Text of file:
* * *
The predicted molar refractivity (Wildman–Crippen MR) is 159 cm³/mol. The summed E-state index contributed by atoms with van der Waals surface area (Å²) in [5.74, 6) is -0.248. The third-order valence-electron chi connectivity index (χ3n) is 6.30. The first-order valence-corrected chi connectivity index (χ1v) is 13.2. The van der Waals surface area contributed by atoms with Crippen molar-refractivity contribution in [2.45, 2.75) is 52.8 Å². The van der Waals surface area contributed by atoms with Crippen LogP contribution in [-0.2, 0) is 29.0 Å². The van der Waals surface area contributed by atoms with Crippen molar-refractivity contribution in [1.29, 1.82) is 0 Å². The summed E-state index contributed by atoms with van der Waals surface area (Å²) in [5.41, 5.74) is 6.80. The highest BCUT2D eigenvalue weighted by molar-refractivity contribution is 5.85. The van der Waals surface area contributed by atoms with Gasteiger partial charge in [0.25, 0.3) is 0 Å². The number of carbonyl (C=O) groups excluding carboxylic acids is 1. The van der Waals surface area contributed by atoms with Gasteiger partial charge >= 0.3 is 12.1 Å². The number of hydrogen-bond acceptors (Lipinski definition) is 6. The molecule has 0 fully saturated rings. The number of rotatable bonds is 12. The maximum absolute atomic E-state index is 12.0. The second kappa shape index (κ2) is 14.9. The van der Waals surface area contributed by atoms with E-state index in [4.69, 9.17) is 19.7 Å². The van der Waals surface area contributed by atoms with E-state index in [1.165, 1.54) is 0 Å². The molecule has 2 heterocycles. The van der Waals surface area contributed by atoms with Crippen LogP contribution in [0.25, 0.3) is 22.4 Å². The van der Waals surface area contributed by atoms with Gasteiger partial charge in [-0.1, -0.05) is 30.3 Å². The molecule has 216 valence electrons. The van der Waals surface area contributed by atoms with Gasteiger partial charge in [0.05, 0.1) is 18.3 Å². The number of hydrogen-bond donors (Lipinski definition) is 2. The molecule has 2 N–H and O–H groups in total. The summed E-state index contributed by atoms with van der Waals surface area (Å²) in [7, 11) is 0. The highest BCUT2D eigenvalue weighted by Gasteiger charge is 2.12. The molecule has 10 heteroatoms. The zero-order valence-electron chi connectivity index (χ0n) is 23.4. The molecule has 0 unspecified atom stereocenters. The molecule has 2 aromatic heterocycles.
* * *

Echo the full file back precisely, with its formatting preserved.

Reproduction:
The predicted molar refractivity (Wildman–Crippen MR) is 159 cm³/mol. The summed E-state index contributed by atoms with van der Waals surface area (Å²) in [5.74, 6) is -0.248. The third-order valence-electron chi connectivity index (χ3n) is 6.30. The first-order valence-corrected chi connectivity index (χ1v) is 13.2. The van der Waals surface area contributed by atoms with Crippen molar-refractivity contribution in [2.45, 2.75) is 52.8 Å². The van der Waals surface area contributed by atoms with Crippen LogP contribution in [-0.2, 0) is 29.0 Å². The van der Waals surface area contributed by atoms with Crippen molar-refractivity contribution in [1.29, 1.82) is 0 Å². The summed E-state index contributed by atoms with van der Waals surface area (Å²) in [5.41, 5.74) is 6.80. The highest BCUT2D eigenvalue weighted by molar-refractivity contribution is 5.85. The van der Waals surface area contributed by atoms with Gasteiger partial charge in [0.25, 0.3) is 0 Å². The number of carbonyl (C=O) groups excluding carboxylic acids is 1. The van der Waals surface area contributed by atoms with Gasteiger partial charge >= 0.3 is 12.1 Å². The number of hydrogen-bond acceptors (Lipinski definition) is 6. The molecule has 0 fully saturated rings. The number of rotatable bonds is 12. The maximum absolute atomic E-state index is 12.0. The second kappa shape index (κ2) is 14.9. The van der Waals surface area contributed by atoms with E-state index in [4.69, 9.17) is 19.7 Å². The van der Waals surface area contributed by atoms with E-state index in [1.165, 1.54) is 0 Å². The molecule has 2 heterocycles. The van der Waals surface area contributed by atoms with Crippen LogP contribution in [0.25, 0.3) is 22.4 Å². The van der Waals surface area contributed by atoms with Gasteiger partial charge in [-0.1, -0.05) is 30.3 Å². The molecule has 216 valence electrons. The van der Waals surface area contributed by atoms with Gasteiger partial charge in [0.05, 0.1) is 18.3 Å². The number of hydrogen-bond donors (Lipinski definition) is 2. The molecule has 2 N–H and O–H groups in total. The summed E-state index contributed by atoms with van der Waals surface area (Å²) in [7, 11) is 0. The highest BCUT2D eigenvalue weighted by Gasteiger charge is 2.12. The molecule has 10 heteroatoms. The zero-order valence-electron chi connectivity index (χ0n) is 23.4. The molecule has 0 unspecified atom stereocenters. The molecule has 2 aromatic heterocycles.